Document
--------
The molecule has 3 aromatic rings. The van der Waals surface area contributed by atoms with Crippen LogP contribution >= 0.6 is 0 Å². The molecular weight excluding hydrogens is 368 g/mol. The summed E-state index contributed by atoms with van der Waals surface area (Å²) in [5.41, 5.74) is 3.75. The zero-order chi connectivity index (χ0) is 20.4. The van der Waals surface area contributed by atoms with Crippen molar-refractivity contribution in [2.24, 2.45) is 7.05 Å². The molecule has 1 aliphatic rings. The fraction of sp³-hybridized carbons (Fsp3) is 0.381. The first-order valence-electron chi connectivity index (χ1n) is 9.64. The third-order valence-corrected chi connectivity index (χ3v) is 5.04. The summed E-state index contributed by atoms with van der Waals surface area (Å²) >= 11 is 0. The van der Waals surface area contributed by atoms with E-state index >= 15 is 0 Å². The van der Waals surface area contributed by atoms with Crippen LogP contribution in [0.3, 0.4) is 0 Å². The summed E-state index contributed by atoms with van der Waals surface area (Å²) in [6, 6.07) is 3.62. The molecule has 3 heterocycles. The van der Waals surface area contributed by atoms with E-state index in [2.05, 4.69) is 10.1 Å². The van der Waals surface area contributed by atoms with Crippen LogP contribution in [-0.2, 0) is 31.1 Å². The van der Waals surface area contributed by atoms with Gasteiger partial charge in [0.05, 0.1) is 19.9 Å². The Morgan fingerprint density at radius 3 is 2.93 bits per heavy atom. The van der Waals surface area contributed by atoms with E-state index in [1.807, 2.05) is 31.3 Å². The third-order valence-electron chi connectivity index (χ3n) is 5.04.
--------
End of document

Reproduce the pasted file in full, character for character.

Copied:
The molecule has 3 aromatic rings. The van der Waals surface area contributed by atoms with Crippen LogP contribution >= 0.6 is 0 Å². The molecular weight excluding hydrogens is 368 g/mol. The summed E-state index contributed by atoms with van der Waals surface area (Å²) in [5.41, 5.74) is 3.75. The zero-order chi connectivity index (χ0) is 20.4. The van der Waals surface area contributed by atoms with Crippen molar-refractivity contribution in [2.24, 2.45) is 7.05 Å². The molecule has 1 aliphatic rings. The fraction of sp³-hybridized carbons (Fsp3) is 0.381. The first-order valence-electron chi connectivity index (χ1n) is 9.64. The third-order valence-corrected chi connectivity index (χ3v) is 5.04. The summed E-state index contributed by atoms with van der Waals surface area (Å²) >= 11 is 0. The van der Waals surface area contributed by atoms with E-state index >= 15 is 0 Å². The van der Waals surface area contributed by atoms with Crippen LogP contribution in [0.3, 0.4) is 0 Å². The summed E-state index contributed by atoms with van der Waals surface area (Å²) in [6, 6.07) is 3.62. The molecule has 3 heterocycles. The van der Waals surface area contributed by atoms with E-state index in [2.05, 4.69) is 10.1 Å². The van der Waals surface area contributed by atoms with Crippen LogP contribution in [-0.2, 0) is 31.1 Å². The van der Waals surface area contributed by atoms with Gasteiger partial charge in [0.05, 0.1) is 19.9 Å². The Morgan fingerprint density at radius 3 is 2.93 bits per heavy atom. The van der Waals surface area contributed by atoms with E-state index in [1.807, 2.05) is 31.3 Å². The third-order valence-electron chi connectivity index (χ3n) is 5.04.